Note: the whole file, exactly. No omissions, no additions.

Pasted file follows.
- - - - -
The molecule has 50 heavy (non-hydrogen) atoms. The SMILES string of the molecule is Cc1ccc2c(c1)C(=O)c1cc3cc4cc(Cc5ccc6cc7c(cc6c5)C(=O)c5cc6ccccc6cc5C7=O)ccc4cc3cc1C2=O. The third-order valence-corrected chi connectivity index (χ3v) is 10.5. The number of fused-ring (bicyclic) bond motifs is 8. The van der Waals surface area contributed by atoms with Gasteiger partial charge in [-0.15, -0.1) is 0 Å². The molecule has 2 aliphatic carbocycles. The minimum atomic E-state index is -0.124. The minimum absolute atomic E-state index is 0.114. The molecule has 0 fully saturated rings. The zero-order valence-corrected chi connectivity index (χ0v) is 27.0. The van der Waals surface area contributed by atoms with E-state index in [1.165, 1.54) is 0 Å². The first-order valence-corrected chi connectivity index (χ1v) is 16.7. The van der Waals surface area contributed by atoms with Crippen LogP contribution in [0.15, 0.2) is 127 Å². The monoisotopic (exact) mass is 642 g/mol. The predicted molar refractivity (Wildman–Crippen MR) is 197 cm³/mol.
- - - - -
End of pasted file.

The molecule has 50 heavy (non-hydrogen) atoms. The SMILES string of the molecule is Cc1ccc2c(c1)C(=O)c1cc3cc4cc(Cc5ccc6cc7c(cc6c5)C(=O)c5cc6ccccc6cc5C7=O)ccc4cc3cc1C2=O. The third-order valence-corrected chi connectivity index (χ3v) is 10.5. The number of fused-ring (bicyclic) bond motifs is 8. The van der Waals surface area contributed by atoms with Gasteiger partial charge in [-0.15, -0.1) is 0 Å². The molecule has 2 aliphatic carbocycles. The minimum atomic E-state index is -0.124. The minimum absolute atomic E-state index is 0.114. The molecule has 0 fully saturated rings. The zero-order valence-corrected chi connectivity index (χ0v) is 27.0. The van der Waals surface area contributed by atoms with E-state index in [1.165, 1.54) is 0 Å². The first-order valence-corrected chi connectivity index (χ1v) is 16.7. The van der Waals surface area contributed by atoms with Crippen LogP contribution in [0.15, 0.2) is 127 Å². The monoisotopic (exact) mass is 642 g/mol. The predicted molar refractivity (Wildman–Crippen MR) is 197 cm³/mol.